One reader asked if I could post some sample questions from the California high school exit exam, which came under fire in a recent and controversial study, so that readers could get a better sense of how tough the test really is.

I’ve included some math questions and a reading section with some questions. Try them out and see how well you do. I’ll post the answer key this afternoon.

Traditions Clothing Store is having a sale. Shirts that were regularly priced at \$20 are on sale for \$17. What is the percentage of decrease in the price of the shirts?

A 3%

B 15%

C 18%

D 85%

A rectangular field is 363 feet long and 240 feet wide. How many acres is the field? (1 acre = 43,560 square feet)

A 2

B 3

C 4

D 5

Which equation is equivalent to (x+3)/8 = (2x-1)/5 ?

A 5x + 3 = 16x -1

B 5x + 15 = 16x -8

C 8x +3 = 10x -1

D 8x +24 = 10x – 5

A Universal Language

1 Thousands of different languages exist in the world, some spoken by millions of people and some spoken by only a few. Since it is difficult and time-consuming to learn a new language, many people speak only one. Some people have a little knowledge of one or two other languages but aren’t able to put them into practice very often. Travelers to foreign countries often have to rely on a translator or an international dictionary. Wouldn’t it be helpful, then, to have a universal language that everyone could understand?

Dr. Zamenhof and His Belief in the Benefits of a Universal Language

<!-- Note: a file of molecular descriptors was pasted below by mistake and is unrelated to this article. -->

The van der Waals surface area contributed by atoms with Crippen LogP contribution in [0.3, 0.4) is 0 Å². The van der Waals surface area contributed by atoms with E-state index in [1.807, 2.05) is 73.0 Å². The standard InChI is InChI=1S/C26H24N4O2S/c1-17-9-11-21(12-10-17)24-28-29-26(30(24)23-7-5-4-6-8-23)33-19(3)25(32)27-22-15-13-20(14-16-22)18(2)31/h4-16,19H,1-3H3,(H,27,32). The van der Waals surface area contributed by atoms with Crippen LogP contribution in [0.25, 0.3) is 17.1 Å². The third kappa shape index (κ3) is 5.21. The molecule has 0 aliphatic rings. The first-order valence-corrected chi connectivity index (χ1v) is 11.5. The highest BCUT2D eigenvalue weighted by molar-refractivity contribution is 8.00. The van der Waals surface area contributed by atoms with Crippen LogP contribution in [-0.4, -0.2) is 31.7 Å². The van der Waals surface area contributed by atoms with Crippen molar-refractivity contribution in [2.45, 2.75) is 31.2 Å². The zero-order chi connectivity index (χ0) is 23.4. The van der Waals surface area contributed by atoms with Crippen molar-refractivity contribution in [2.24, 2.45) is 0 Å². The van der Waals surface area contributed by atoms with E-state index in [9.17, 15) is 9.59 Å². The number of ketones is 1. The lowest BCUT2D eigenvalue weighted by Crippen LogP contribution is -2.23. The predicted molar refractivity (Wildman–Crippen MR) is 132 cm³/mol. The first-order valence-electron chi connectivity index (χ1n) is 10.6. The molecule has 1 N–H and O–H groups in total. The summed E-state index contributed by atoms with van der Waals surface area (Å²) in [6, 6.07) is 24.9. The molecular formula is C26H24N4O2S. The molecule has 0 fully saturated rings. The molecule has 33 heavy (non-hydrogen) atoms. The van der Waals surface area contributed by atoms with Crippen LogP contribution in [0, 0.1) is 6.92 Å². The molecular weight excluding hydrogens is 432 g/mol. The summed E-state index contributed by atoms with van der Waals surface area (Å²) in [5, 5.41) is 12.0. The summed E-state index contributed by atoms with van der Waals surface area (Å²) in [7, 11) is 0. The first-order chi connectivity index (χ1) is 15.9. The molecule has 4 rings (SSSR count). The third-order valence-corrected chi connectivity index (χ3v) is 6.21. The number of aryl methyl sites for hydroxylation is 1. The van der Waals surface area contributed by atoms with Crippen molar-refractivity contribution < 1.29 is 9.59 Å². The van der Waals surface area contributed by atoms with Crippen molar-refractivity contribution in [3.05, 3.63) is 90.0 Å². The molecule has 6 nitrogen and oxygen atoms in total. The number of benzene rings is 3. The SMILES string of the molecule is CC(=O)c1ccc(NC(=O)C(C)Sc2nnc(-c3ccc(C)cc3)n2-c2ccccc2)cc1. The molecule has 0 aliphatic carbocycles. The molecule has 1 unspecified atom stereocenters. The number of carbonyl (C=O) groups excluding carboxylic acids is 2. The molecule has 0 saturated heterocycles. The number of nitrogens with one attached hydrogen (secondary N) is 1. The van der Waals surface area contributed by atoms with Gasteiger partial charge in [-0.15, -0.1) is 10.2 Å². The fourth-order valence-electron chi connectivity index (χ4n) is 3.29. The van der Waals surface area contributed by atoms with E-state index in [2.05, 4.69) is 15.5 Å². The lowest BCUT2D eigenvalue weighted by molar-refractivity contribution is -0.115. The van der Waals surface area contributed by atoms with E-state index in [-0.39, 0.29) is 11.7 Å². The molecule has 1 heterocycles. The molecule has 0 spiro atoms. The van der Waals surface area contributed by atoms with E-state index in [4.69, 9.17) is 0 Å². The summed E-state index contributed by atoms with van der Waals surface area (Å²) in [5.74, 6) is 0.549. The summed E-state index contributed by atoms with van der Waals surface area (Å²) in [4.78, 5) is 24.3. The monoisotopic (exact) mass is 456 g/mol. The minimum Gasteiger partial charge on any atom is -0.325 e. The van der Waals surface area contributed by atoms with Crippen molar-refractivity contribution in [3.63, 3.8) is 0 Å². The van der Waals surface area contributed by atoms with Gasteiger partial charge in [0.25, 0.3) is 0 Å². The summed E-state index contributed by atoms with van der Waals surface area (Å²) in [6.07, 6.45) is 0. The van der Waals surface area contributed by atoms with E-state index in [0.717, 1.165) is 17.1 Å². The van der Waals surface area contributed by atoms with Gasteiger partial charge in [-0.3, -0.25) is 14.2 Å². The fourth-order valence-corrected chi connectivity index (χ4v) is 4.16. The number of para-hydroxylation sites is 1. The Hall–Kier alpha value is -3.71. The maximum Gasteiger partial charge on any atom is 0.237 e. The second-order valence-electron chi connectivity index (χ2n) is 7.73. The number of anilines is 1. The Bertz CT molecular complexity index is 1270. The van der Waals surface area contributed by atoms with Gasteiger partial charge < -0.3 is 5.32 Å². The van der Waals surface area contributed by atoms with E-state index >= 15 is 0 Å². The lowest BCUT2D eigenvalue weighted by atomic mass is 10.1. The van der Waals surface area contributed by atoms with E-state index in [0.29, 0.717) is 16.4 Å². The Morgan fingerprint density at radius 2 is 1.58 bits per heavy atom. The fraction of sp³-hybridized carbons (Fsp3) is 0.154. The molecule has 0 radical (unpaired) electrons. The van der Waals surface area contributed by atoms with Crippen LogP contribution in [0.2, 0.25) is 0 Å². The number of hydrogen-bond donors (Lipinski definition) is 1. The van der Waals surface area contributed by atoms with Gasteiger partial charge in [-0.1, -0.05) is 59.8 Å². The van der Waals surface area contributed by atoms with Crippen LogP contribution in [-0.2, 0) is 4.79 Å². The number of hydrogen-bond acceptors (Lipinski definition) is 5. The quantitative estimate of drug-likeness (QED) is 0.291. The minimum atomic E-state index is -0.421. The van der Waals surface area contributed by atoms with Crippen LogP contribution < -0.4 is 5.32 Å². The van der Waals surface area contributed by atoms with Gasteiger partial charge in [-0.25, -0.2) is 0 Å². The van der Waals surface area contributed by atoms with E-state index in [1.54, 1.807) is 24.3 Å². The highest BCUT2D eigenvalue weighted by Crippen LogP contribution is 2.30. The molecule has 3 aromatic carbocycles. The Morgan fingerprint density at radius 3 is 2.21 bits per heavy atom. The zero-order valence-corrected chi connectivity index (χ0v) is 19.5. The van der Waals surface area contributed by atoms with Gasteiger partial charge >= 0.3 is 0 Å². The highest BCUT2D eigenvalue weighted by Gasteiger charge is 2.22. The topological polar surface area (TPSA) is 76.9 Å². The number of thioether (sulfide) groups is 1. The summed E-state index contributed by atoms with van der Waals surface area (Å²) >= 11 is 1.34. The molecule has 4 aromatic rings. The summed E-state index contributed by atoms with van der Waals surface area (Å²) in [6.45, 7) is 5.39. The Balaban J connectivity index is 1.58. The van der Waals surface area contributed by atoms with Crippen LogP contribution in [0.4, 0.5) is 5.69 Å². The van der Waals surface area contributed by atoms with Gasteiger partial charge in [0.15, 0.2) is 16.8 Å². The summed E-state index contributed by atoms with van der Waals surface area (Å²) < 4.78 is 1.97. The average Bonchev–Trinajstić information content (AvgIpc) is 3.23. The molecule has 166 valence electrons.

L. L. Zamenhof believed in such a language. A linguist from Warsaw, Poland, he felt that a common language would contribute to better communication and help ease world tensions. Zamenhof wanted to create a language that did not favor speakers from any geographic area and one that would be easy for everyone to learn. He rejected existing languages because they were either too complicated or would put native speakers at an advantage over others.

Zamenhof published his universal language in 1887. It quickly became known as “Esperanto” after his pseudonym, which means “one who is hoping.” He was hoping that his language would become accepted and spread throughout the world.

Zamenhof did not envision his language as one replacing all other languages but instead as one spoken as a second language by people around the world. In addition to travelers, Esperanto could be useful for anyone wanting to learn more about other cultures. In fact, people from all around the world come together at Esperanto conventions, where the communication barrier is broken because everyone speaks the same language.

An Easy Language to Learn

Esperanto is easy to learn. The grammar and other rules of Esperanto are relatively simple, and all words are spelled as they sound. These features make it possible to become fluent in Esperanto much more quickly than in other languages. A knowledge of Esperanto also makes it easier to learn other foreign languages, since Esperanto has its roots in many different languages.

The majority of the words in Esperanto are derived from Latin and Romance languages, and French in particular. The rest of the vocabulary comes from German, English, Russian, Polish, and Greek. The words were chosen to be as easily recognizable as possible.

Most of the letters in Esperanto are pronounced the same way as they are in English. Some of the exceptions are the letter “J,” which is pronounced as we would pronounce a “Y,” and the letter “R,” which is trilled. The letter “G” is always pronounced as in the word “go,” and never as in the word “gentle.”